How Plasmids Became Embroiled in The Cold War

By Dr Nick Oswald | February 17, 2010

The humble plasmid. We now know it so well, but as little as 60 years ago the field of extra-chromosomal heredity was decidedly murky. Not only was it the subject of great debate, conflict and friction within the scientific community, it was even used as a politico-religious tool during the Cold War! The origin of…

Becoming an Expert, Brick by Brick

Becoming an Expert, Brick by Brick

By Dr Nick Oswald | February 10, 2010

As a newcomer to a research lab, looking at the seasoned, experiment-beaten postdocs around you, it can be easy to fall into the trap of thinking that the task of acquiring their level of knowledge and expertise, and of making any sort of impact within the lab and wider community, is huge and daunting. But…

How is Lab Grade Water Purified?

How is Lab Grade Water Purified?

By Dr Nick Oswald | January 11, 2010

There’s something in the water, and it would love to go after your experiments. Straight out of the tap, water contains microorganisms, endotoxins, DNase and RNase, salts and other impurities that could gobble up your experiment in one bite. Of course we avoid this drama completely by using purified water from which these nasties have…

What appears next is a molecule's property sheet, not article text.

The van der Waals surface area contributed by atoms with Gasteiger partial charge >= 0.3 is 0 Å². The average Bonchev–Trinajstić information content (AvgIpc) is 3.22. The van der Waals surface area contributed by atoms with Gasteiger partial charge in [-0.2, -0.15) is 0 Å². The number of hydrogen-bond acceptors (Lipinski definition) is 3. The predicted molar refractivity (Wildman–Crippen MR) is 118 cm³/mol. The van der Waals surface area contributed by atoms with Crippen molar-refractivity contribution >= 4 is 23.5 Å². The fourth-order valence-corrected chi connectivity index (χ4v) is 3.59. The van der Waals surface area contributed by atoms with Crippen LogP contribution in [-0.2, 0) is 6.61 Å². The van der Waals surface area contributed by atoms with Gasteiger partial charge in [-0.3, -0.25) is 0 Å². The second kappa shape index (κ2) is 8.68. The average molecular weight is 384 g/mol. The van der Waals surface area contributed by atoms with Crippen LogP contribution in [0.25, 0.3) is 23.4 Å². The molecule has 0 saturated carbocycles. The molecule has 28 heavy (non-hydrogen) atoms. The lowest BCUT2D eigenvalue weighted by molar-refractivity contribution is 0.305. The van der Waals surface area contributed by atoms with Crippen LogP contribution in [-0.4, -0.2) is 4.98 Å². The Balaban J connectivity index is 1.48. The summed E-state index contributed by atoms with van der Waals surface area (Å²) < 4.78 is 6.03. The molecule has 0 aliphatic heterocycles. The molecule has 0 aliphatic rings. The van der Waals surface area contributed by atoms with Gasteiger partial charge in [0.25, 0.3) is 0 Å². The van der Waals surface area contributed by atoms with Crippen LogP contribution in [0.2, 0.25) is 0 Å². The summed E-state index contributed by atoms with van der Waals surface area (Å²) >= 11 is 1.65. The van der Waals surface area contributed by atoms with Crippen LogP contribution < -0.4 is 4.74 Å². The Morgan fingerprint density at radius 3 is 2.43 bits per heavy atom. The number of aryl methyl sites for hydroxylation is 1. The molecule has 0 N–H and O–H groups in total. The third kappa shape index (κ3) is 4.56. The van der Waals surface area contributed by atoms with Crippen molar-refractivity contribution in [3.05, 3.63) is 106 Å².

How To Make Fewer Mistakes In The Lab

How To Make Fewer Mistakes In The Lab

By Dr Nick Oswald | November 23, 2009

How often do you make errors in the lab that ruin a good experiment? Rather than flaws in experimental design, I mean errors like forgetting to add a reagent, pipetting the wrong amount or following a protocol step wrongly. Especially early on in your career, errors like this can be a real drain on your…

Which is Best: TAE, TBE or Something Else?

Which is Best: TAE, TBE or Something Else?

By Dr Nick Oswald | November 19, 2009

TAE or TBE, which is best? Well, of course, it depends on what you want to do. Here are the pros and cons of both: TBE (Tris-borate-EDTA) is a better conductive medium than TAE (Tris-acetate EDTA) so is less prone to overheating so use TBE for long runs Borate is an enzyme inhibitor so TBE…

Does (Should) Your Lab Rock?

Does (Should) Your Lab Rock?

By Dr Nick Oswald | November 16, 2009

My PhD was a soul-less affair. It was also rock-less, jazz-less and pop-less. And all because my supervisor was of the opinion that music in the lab was a distraction that reduced concentration and our ability to do the job. “Rubbish!”, I thought, “Nothing helps you through a mindless task like splitting cells, pipetting or…

Spare a Thought for the Old Scientists

Spare a Thought for the Old Scientists

By Dr Nick Oswald | September 25, 2009